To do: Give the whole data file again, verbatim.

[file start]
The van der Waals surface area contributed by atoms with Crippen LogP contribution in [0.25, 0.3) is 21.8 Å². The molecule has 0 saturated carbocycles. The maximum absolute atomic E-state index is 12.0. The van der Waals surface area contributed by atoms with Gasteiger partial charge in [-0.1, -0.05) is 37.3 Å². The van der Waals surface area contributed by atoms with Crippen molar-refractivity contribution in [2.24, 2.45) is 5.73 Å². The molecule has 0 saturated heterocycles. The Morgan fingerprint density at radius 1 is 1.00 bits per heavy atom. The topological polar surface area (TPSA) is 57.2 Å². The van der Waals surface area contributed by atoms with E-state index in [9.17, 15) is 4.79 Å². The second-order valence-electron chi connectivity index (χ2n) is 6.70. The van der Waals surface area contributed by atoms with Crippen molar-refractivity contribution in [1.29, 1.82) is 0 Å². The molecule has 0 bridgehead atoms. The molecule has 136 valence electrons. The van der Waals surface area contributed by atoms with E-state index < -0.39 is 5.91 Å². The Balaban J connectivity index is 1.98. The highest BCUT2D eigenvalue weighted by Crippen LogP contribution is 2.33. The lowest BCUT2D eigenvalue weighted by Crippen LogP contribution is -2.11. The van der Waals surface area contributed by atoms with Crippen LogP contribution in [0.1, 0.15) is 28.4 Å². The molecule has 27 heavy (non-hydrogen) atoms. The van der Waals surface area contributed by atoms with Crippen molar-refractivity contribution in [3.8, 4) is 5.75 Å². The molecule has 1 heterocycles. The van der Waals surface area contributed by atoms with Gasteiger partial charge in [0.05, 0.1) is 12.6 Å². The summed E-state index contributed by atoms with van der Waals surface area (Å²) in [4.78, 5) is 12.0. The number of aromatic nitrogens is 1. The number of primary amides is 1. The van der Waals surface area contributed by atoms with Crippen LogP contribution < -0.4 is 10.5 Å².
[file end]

The van der Waals surface area contributed by atoms with Crippen LogP contribution in [0.25, 0.3) is 21.8 Å². The molecule has 0 saturated carbocycles. The maximum absolute atomic E-state index is 12.0. The van der Waals surface area contributed by atoms with Gasteiger partial charge in [-0.1, -0.05) is 37.3 Å². The van der Waals surface area contributed by atoms with Crippen molar-refractivity contribution in [2.24, 2.45) is 5.73 Å². The molecule has 0 saturated heterocycles. The Morgan fingerprint density at radius 1 is 1.00 bits per heavy atom. The topological polar surface area (TPSA) is 57.2 Å². The van der Waals surface area contributed by atoms with E-state index in [9.17, 15) is 4.79 Å². The second-order valence-electron chi connectivity index (χ2n) is 6.70. The van der Waals surface area contributed by atoms with Crippen molar-refractivity contribution in [1.29, 1.82) is 0 Å². The molecule has 0 bridgehead atoms. The molecule has 136 valence electrons. The van der Waals surface area contributed by atoms with E-state index < -0.39 is 5.91 Å². The Balaban J connectivity index is 1.98. The highest BCUT2D eigenvalue weighted by Crippen LogP contribution is 2.33. The lowest BCUT2D eigenvalue weighted by Crippen LogP contribution is -2.11. The van der Waals surface area contributed by atoms with Crippen LogP contribution in [0.1, 0.15) is 28.4 Å². The molecule has 27 heavy (non-hydrogen) atoms. The van der Waals surface area contributed by atoms with Crippen molar-refractivity contribution in [3.8, 4) is 5.75 Å². The molecule has 1 heterocycles. The van der Waals surface area contributed by atoms with Gasteiger partial charge in [0.05, 0.1) is 12.6 Å². The summed E-state index contributed by atoms with van der Waals surface area (Å²) in [4.78, 5) is 12.0. The number of aromatic nitrogens is 1. The number of primary amides is 1. The van der Waals surface area contributed by atoms with Crippen LogP contribution < -0.4 is 10.5 Å².